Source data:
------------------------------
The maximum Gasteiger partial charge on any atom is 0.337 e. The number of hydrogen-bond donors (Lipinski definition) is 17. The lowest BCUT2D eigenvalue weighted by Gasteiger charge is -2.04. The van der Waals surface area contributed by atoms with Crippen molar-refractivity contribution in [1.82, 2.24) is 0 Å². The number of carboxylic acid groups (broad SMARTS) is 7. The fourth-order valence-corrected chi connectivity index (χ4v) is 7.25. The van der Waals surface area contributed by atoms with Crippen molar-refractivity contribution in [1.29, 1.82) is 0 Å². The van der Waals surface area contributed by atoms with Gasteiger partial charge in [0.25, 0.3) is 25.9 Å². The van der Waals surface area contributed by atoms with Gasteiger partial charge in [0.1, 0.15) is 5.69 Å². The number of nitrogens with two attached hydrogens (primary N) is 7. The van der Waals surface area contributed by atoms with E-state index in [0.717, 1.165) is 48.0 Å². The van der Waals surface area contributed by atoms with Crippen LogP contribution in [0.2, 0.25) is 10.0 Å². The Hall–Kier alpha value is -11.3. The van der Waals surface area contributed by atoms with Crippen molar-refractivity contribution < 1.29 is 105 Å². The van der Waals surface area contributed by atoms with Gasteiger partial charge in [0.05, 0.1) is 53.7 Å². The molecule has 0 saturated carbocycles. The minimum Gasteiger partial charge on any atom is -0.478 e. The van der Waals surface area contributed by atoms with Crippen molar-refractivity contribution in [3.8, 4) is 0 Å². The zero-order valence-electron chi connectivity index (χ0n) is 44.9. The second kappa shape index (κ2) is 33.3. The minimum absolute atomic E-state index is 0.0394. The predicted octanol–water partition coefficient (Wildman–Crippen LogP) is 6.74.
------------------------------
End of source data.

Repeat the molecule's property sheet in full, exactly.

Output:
The maximum Gasteiger partial charge on any atom is 0.337 e. The number of hydrogen-bond donors (Lipinski definition) is 17. The lowest BCUT2D eigenvalue weighted by Gasteiger charge is -2.04. The van der Waals surface area contributed by atoms with Crippen molar-refractivity contribution in [1.82, 2.24) is 0 Å². The number of carboxylic acid groups (broad SMARTS) is 7. The fourth-order valence-corrected chi connectivity index (χ4v) is 7.25. The van der Waals surface area contributed by atoms with Crippen molar-refractivity contribution in [1.29, 1.82) is 0 Å². The van der Waals surface area contributed by atoms with Gasteiger partial charge in [0.25, 0.3) is 25.9 Å². The van der Waals surface area contributed by atoms with Gasteiger partial charge in [0.1, 0.15) is 5.69 Å². The number of nitrogens with two attached hydrogens (primary N) is 7. The van der Waals surface area contributed by atoms with E-state index in [0.717, 1.165) is 48.0 Å². The van der Waals surface area contributed by atoms with Crippen LogP contribution in [0.2, 0.25) is 10.0 Å². The Hall–Kier alpha value is -11.3. The van der Waals surface area contributed by atoms with Crippen molar-refractivity contribution < 1.29 is 105 Å². The van der Waals surface area contributed by atoms with Gasteiger partial charge in [0.05, 0.1) is 53.7 Å². The molecule has 0 saturated carbocycles. The minimum Gasteiger partial charge on any atom is -0.478 e. The van der Waals surface area contributed by atoms with Crippen molar-refractivity contribution in [3.8, 4) is 0 Å². The zero-order valence-electron chi connectivity index (χ0n) is 44.9. The second kappa shape index (κ2) is 33.3. The minimum absolute atomic E-state index is 0.0394. The predicted octanol–water partition coefficient (Wildman–Crippen LogP) is 6.74.